The problem isn’t just that many forests are being lost. It’s also that many remaining forests are getting younger.
The planet has been losing much of its forest cover, especially in tropical areas. Over the past three decades some 420 million hectares of forest has been lost worldwide through deforestation, according to the Food and Agriculture Organization of the United Nations.
In the past five years the global deforestation rate has declined somewhat with 10 million hectares lost annually, as opposed to the 12 million hectares lost each year between 2010 and 2015.
While deforestation rates have slowed in some regions such as parts of Asia, however, they have remained particularly high in Africa and South America. “The rate of net forest loss has increased in Africa in each of the three decades since 1990,” the FAO notes. “Annually South America had a net forest loss of 2.6 million ha in 2010–2020.”
Yet the problem isn’t just that many forests are being lost at unsustainable rates. It is also that many of those forests that remain are getting younger. Manmade environmental changes are resulting in shorter and younger trees, which is having a variety of impacts on global ecosystems, scientists say.
A primary reason for that, say researchers at the Department of Energy’s Pacific Northwest National Laboratory in the United States, is that rising temperatures and growing levels of atmospheric CO2 have been altering the world’s forests through a process called carbon dioxide fertilization. Over the past decades, the age of most forests has declined dramatically, they explain in a study published in the journal Science.
While higher levels of carbon dioxide in the atmosphere can increase tree growth and seed production, increased carbon dioxide fertilization often benefits younger forests that have access to plenty of nutrients and water. On the other hand, forests that lack adequate nutrients and water can lose out because rising air temperatures impair older trees’ ability to photosynthesize effectively. That can result in lower growth, higher mortality and reduced regeneration in trees.
And as the planet keeps on warming, forests are bound to keep getting younger with sturdy old plants replaced with younger ones. The old-growth forests of old will increasingly become memories of the past as larger trees die off and younger ones take their place.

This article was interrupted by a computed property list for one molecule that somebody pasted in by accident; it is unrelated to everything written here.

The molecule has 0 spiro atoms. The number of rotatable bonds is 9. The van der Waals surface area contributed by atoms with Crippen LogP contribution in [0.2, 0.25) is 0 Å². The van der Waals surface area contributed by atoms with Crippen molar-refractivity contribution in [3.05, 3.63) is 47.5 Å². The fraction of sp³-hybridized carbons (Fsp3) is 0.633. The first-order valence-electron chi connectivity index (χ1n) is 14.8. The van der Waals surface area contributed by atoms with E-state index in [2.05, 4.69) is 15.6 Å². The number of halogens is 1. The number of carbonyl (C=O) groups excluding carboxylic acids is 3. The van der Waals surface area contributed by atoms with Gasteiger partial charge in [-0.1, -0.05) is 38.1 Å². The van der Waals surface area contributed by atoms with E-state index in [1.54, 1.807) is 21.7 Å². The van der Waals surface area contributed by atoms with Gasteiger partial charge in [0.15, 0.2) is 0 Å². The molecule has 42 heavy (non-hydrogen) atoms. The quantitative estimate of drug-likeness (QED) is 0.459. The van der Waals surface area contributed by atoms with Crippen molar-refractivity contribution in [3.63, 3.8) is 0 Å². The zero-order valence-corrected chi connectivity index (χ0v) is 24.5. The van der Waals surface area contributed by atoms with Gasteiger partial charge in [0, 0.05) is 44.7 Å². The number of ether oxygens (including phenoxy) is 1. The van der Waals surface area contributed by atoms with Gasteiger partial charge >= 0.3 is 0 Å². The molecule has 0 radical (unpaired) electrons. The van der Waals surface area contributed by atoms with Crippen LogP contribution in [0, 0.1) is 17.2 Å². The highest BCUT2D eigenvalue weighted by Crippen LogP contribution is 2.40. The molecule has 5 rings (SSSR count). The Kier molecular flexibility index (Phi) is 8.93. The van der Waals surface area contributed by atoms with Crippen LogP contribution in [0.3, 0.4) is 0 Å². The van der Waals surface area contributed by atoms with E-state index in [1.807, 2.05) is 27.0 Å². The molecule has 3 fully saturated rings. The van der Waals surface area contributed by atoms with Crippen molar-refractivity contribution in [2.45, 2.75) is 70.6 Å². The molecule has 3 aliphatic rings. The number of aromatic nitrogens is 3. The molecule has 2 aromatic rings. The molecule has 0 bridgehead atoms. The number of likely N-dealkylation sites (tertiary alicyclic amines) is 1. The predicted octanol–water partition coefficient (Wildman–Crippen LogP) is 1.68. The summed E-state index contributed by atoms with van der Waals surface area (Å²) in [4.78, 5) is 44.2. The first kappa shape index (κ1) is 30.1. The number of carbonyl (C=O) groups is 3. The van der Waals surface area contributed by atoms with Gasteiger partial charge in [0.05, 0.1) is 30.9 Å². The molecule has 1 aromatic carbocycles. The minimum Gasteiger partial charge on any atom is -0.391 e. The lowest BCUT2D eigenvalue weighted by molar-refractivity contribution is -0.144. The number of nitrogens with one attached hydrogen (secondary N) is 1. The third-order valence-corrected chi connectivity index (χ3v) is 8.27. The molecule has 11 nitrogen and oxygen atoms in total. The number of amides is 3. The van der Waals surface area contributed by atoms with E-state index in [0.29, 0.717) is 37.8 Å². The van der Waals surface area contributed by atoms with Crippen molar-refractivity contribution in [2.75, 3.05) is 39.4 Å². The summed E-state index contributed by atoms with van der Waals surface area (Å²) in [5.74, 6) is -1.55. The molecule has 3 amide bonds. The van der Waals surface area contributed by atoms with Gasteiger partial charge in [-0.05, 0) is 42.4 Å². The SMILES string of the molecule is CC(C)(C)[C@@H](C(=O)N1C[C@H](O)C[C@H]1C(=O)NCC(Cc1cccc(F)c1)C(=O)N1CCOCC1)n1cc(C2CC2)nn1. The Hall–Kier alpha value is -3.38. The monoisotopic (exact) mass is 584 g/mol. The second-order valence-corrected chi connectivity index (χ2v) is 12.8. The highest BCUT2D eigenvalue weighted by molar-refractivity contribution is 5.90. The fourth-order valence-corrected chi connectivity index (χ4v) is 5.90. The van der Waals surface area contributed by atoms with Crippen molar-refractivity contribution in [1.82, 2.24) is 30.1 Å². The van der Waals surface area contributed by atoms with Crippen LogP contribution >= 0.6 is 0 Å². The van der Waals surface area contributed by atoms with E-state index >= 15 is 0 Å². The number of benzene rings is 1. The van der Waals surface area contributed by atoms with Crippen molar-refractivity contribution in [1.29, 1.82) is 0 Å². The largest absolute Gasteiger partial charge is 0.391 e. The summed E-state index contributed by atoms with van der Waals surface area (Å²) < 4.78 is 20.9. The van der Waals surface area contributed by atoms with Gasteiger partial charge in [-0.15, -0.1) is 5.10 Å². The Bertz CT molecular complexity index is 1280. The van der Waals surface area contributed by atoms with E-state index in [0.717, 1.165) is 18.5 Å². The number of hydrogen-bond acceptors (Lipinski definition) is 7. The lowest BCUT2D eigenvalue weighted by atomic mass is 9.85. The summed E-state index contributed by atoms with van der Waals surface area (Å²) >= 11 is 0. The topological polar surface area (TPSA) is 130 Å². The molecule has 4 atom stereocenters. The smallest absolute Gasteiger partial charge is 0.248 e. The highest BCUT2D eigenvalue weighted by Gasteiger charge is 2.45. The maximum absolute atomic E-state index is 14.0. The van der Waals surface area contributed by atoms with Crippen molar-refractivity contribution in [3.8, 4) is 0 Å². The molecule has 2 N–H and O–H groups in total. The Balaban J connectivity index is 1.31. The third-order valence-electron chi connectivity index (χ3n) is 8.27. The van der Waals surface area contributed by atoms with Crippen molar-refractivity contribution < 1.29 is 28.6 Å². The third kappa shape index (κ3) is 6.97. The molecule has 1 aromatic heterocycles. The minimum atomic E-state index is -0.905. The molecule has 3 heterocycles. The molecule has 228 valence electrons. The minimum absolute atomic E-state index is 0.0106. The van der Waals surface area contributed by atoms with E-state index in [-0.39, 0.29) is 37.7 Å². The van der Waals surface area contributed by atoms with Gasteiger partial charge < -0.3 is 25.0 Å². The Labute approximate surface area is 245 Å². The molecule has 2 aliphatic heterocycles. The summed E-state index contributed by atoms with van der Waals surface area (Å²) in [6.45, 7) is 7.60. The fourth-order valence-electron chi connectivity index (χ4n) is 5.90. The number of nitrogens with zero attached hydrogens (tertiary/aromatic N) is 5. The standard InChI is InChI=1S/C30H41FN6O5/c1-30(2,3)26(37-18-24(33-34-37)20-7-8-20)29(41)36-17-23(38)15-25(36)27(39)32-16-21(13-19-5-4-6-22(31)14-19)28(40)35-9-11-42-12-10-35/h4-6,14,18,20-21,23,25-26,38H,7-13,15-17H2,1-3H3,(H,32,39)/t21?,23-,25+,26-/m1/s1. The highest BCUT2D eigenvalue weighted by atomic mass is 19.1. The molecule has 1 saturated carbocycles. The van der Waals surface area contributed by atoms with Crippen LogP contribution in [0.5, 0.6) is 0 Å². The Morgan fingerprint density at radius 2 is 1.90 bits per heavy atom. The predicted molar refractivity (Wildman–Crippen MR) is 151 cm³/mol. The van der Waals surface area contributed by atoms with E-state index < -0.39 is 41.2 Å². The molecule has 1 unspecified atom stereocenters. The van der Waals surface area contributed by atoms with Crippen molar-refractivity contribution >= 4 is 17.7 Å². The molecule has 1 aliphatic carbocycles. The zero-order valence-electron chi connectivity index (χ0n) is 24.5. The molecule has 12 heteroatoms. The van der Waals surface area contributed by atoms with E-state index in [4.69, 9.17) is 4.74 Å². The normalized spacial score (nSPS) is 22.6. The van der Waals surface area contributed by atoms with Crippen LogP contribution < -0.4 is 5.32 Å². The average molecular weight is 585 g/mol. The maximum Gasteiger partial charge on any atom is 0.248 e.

“Forest dynamics are changing because of anthropogenic-driven exacerbation of chronic drivers, such as rising temperature and CO2, and increasing transient disturbances, including wildfire, drought, windthrow, biotic attack, and land-use change,” the scientists write. “These antagonistic processes are co-occurring globally, leaving the fate of future forests uncertain.”
This is bad news, explains Nate McDowell, an Earth scientist at PNNL who was the study’s lead author. “A future planet with fewer large, old forests will be very different than what we have grown accustomed to,” he says. “Older forests often host much higher biodiversity than young forests and they store more carbon than young forests.”
McDowell and his team combined the survey of satellite imagery of forests worldwide with a detailed review of the scientific literature, which led them to conclude that on average tree size has declined over the last century worldwide.
“Mortality is rising in most areas, while recruitment and growth are variable over time, leading to a net decline in the stature of forests,” McDowell explains. “Unfortunately, mortality drivers like rising temperature and disturbances such as wildfire and insect outbreaks are on the rise and are expected to continue increasing in frequency and severity over the next century. So, reductions in average forest age and height are already happening and they’re likely to continue to happen.”
More frequent and prolonged droughts, as a result of climate change, will pose further threats to many forests, as will wildfires that decimate entire forests. Logging, too, takes its toll on the age of forests as larger and older trees are felled only to be replaced by smaller newly planted trees. The cumulative impacts will have wide-ranging impacts for ecosystems globally, the scientists say.